Payrolls are growing but wages aren’t, according to the latest monthly employment report released today by the U.S. Bureau of Labor Statistic (BLS). The U.S. economy added 242,000 private, non-farm, seasonally adjusted payroll positions in February, beating analyst expectations and recovering from a slowdown in growth during January. This month’s positive report continues the longest run of monthly employment gains on record at 72 months, The New York Times reports, but the slight decline in wages from January stands to counter the notion that employees will benefit from a tightening market as businesses compete for fewer available workers and could, more generally, slow consumer spending. The national unemployment rate held steady at 4.9 percent.
"We had another encouraging report on job growth today," says Brad Hunter, chief economist and director of strategic consulting at Metrostudy, the data division of ARCHITECT's publisher Hanley Wood. "This was well higher than expectations of 190,000 jobs, and with the upward revisions to prior months, this was a strong report. This forecast is supportive of our forecast for improved home construction activity this year."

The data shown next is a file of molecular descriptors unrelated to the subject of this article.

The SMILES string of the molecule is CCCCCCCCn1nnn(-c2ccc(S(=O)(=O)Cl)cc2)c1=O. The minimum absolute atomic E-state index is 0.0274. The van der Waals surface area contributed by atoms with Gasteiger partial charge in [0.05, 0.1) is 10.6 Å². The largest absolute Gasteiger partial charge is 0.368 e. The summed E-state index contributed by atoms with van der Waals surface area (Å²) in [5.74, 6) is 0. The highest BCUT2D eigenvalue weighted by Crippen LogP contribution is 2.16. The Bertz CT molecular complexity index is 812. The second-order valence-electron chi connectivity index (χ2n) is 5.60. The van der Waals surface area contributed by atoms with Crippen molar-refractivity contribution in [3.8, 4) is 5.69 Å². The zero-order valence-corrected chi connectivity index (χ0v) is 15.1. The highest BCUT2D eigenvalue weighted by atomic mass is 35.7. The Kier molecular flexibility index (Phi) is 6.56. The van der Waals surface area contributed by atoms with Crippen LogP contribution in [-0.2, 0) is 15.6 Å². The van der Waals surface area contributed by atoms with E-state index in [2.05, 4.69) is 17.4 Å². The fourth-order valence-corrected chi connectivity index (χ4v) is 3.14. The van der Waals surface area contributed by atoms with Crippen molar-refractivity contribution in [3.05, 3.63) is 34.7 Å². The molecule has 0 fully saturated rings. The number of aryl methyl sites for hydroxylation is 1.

The previously reported payroll gains of 151,000 for January were revised up to 172,000. December’s addition of 262,000 was changed to 271,000.
Construction continued its upward trend in February, adding 19,000 jobs. Overall, the sector has added 253,000 payroll positions in the last 12 months, with residential specialty trade contractors accounting for roughly half of that growth. Manufacturing lost 16,000 jobs in February while the architectural and engineering services sub-sector continued its steady, upward-revised growth over the past three months, adding 5,500 jobs in February.
Residential construction hiring slowed down in February, while commercial construction stayed flat. Hiring for specialty trade contractors is continuing to boom, while their commercial counterparts saw losses for the second month in a row.
Charts data source: U.S. Bureau of Labor Statistics
Note: This article previously misreported the number of architectural and engineering services jobs added. It is 5,500. We regret the error.